Martinez was a solid hitter in his time in St. Louis, even if his power waned over the last season and a half. His Statcast metrics were still solid and if any team can find the proper way to leverage Cafecito’s rich blend of plate coverage, lefty mashing, questionable defense, and effervescent personality, it’s the Rays.
Arozarena was a 40 FV prospect on FanGraphs and a 45 on Baseball America. His speedy game was the fulcrum to a huge 2019 season in AA and AAA. He slashed .344/.431/.571 across the two levels last season and earned a late-season call-up that he punctuated with quite a September game in Arizona:
Steal of home ✅— MLB (@MLB) September 25, 2019
Laser throw ✅
Home run ✅
We see you, Randy Arozarena. pic.twitter.com/TkHkV7Qhbo
It was hard to ignore his .380 BABIP in AA and .404 BABIP in AAA, which drove his production to unsustainable heights. Still, his approach at the plate improved across his time in the organization, and he produced everywhere he played except his first pass at AAA in 2018 (81 wRC+). He wasn’t lower than a 115 wRC+ at any other stop in his three years as a Cardinal. Even without major cred on top prospect lists, all Arozarena ever did for the most part was hit, speed around the bases, and hustle down flyballs all over the outfield. He was pinched out of playing time in St. Louis but could easily slot in as a plus defender in the corners for the Rays with just enough bat to carry it as a regular, or a tweener fourth outfielder. The range of outcomes is wide but he’s worth something more for the Rays than he is for the Cardinals.
Figuring out the math is relatively simple thanks to multiple available tools. First, we can use the 25/40/60 method of arbitration to reverse engineer an estimate for the future cost of Martinez. That comes out to $3.2M in 2021 and $4.8M in 2022 in addition to his $2M this season for a total of $10M. Projecting his performance is trickier. Depth Charts currently projects him at 0.6 fWAR this season. We’ll guess and give him 0.5 fWAR total over the next two seasons- 0.4 and then 0.1. That puts him at a discounted surplus of $475k.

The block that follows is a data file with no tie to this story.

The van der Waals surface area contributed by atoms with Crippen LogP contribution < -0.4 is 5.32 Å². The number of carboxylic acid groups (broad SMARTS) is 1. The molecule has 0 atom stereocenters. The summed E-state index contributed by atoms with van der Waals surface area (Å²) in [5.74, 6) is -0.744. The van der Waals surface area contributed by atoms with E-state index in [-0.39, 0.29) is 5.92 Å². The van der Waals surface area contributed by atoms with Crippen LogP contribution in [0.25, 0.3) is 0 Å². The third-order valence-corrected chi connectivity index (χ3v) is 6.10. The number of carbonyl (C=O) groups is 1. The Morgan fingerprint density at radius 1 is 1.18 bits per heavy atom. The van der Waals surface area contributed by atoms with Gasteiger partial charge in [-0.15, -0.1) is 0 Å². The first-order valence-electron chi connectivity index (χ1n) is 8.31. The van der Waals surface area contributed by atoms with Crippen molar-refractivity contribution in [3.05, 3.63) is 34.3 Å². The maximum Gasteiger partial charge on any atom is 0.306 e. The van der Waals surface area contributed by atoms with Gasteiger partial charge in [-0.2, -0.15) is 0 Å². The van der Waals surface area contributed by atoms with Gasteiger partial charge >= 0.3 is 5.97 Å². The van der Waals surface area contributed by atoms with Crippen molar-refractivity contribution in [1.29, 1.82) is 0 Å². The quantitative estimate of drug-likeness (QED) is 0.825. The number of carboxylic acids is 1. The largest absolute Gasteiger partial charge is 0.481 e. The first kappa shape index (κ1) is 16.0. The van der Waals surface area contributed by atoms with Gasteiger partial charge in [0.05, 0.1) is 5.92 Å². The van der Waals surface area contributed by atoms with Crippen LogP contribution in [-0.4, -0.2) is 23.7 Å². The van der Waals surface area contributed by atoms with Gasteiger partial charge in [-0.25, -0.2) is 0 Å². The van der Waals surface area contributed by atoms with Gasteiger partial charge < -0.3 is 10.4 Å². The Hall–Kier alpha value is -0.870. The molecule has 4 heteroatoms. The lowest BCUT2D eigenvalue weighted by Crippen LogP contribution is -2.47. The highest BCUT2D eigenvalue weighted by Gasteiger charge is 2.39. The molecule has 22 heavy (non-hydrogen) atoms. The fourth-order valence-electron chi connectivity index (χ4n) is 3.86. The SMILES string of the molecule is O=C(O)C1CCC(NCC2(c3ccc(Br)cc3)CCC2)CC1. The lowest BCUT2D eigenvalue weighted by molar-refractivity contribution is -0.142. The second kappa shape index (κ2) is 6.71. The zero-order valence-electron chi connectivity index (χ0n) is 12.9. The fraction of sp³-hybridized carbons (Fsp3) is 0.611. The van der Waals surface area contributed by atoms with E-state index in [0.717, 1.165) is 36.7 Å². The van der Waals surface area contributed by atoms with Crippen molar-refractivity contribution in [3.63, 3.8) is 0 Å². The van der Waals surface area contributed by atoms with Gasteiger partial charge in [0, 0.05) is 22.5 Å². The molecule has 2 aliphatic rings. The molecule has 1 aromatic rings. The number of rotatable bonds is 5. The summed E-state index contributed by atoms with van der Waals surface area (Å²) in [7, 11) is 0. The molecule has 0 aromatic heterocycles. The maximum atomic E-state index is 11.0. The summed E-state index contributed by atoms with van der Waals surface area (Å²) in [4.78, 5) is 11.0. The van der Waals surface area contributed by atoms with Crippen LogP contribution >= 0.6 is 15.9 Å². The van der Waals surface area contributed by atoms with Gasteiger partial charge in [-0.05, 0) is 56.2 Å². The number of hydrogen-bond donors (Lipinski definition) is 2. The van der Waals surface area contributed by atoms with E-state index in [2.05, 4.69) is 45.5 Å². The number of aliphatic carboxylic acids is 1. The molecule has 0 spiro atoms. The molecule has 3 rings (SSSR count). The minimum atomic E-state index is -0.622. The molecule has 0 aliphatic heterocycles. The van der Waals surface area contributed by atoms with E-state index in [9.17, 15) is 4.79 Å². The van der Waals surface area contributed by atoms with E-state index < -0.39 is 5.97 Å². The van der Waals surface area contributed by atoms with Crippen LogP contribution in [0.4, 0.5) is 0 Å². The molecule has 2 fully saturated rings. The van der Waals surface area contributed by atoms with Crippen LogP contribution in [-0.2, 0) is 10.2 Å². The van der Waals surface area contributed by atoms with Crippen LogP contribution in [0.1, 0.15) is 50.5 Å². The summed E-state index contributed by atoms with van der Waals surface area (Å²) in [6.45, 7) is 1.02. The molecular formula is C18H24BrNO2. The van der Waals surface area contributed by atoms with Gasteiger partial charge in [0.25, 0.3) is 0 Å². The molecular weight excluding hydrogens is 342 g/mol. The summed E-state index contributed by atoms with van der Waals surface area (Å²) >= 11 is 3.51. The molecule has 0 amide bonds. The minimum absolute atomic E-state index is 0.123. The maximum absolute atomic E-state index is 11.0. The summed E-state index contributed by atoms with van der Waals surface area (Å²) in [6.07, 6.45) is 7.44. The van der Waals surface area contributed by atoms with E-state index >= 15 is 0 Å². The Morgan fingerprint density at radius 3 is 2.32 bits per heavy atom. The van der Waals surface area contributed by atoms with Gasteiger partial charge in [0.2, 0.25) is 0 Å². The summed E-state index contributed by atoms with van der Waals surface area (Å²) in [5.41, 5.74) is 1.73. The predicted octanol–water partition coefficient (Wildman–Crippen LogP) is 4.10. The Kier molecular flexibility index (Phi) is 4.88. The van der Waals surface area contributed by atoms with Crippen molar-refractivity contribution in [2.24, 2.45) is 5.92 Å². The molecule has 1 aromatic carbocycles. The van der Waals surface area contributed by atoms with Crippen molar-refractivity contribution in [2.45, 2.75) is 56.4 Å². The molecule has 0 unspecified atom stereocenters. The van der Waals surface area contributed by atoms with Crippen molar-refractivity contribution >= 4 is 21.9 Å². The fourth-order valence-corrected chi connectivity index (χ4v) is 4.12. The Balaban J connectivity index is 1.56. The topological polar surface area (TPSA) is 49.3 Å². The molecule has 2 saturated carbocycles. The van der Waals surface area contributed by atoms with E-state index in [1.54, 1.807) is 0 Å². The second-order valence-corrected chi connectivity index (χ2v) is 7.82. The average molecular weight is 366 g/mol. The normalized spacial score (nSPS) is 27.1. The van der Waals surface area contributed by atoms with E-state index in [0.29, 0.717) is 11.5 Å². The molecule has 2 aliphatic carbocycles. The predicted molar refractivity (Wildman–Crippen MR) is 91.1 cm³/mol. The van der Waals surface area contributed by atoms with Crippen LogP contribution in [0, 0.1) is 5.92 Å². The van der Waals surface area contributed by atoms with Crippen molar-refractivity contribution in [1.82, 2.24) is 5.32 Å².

We’ll split the difference between the FanGraphs 40 FV and Baseball America’s 45 for Arozarena and value him as a 40+ FV prospect. Using Craig Edwards’ methodology, that gives Arozarena $4M of value. Additionally, there’s the Cardinals Comp A pick at #38, worth $8.1M.
Liberatore’s value is contingent on whether or not he’s a 50 or 55 FV prospect. It’s $21M if he’s a 50, and $34M if he’s a 55. As highly as Baseball America thinks of him, it’s fair to split the difference and call it $27.5M. Edgardo Rodriguez is too young to have value to date, but we’ll assign him $0.5M. The Comp B pick (#66) is worth $4.2M
Cardinals Receive $32.2M in Value
- Liberatore, $27.5M
- Rodriguez, $0.5M
- Comp B pick, $4.2M
Rays Receive $12.575M in Value
- Martinez, $.475M
- Arozarena, $4M
- Comp A pick, $8.1M
This is quite a deal for the Cardinals. It’s not as bad as it looks for the Rays- Martinez and Arozarena have value for the Rays that they wouldn’t be able to provide in St. Louis, and I’d guess each will beat those surplus amounts- but the Cardinals came out ahead. It’s something of a make-up call for the Pham trade. They leveraged their outfield depth and a compensation pick into one of the 50 best prospects in baseball. They improved their fortunes in 2022 and beyond without hurting their 2020 chances. That’s a win.